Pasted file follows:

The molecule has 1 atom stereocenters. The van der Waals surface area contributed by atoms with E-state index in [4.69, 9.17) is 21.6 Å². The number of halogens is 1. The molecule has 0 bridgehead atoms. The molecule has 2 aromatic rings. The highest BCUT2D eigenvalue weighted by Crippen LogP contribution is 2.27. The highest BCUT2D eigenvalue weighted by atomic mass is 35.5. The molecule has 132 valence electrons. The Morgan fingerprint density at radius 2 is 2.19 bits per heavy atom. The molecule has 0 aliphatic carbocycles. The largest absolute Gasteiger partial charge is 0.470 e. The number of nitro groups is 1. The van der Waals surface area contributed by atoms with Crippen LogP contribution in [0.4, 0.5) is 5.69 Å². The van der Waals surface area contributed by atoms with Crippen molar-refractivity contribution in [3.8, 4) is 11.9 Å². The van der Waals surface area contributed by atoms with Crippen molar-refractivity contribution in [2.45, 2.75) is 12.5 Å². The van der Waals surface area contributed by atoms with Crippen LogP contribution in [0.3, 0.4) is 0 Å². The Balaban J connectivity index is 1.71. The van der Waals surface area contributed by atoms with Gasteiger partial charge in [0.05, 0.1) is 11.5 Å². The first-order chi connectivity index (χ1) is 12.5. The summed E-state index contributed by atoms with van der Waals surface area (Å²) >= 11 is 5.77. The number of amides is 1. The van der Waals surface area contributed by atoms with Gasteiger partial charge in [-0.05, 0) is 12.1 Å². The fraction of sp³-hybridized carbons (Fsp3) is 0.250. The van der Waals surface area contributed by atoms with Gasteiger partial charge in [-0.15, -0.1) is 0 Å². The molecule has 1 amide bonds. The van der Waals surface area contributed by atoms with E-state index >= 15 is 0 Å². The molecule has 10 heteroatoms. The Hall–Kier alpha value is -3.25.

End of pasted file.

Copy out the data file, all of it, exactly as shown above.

The molecule has 1 atom stereocenters. The van der Waals surface area contributed by atoms with E-state index in [4.69, 9.17) is 21.6 Å². The number of halogens is 1. The molecule has 0 bridgehead atoms. The molecule has 2 aromatic rings. The highest BCUT2D eigenvalue weighted by Crippen LogP contribution is 2.27. The highest BCUT2D eigenvalue weighted by atomic mass is 35.5. The molecule has 132 valence electrons. The Morgan fingerprint density at radius 2 is 2.19 bits per heavy atom. The molecule has 0 aliphatic carbocycles. The largest absolute Gasteiger partial charge is 0.470 e. The number of nitro groups is 1. The van der Waals surface area contributed by atoms with Crippen LogP contribution in [0.4, 0.5) is 5.69 Å². The van der Waals surface area contributed by atoms with Crippen molar-refractivity contribution in [3.8, 4) is 11.9 Å². The van der Waals surface area contributed by atoms with Crippen molar-refractivity contribution in [2.45, 2.75) is 12.5 Å². The van der Waals surface area contributed by atoms with Crippen LogP contribution in [0.3, 0.4) is 0 Å². The Balaban J connectivity index is 1.71. The van der Waals surface area contributed by atoms with Gasteiger partial charge in [0.05, 0.1) is 11.5 Å². The first-order chi connectivity index (χ1) is 12.5. The summed E-state index contributed by atoms with van der Waals surface area (Å²) >= 11 is 5.77. The number of amides is 1. The van der Waals surface area contributed by atoms with Gasteiger partial charge in [-0.05, 0) is 12.1 Å². The fraction of sp³-hybridized carbons (Fsp3) is 0.250. The van der Waals surface area contributed by atoms with Gasteiger partial charge in [-0.15, -0.1) is 0 Å². The molecule has 1 amide bonds. The van der Waals surface area contributed by atoms with E-state index >= 15 is 0 Å². The molecule has 10 heteroatoms. The Hall–Kier alpha value is -3.25.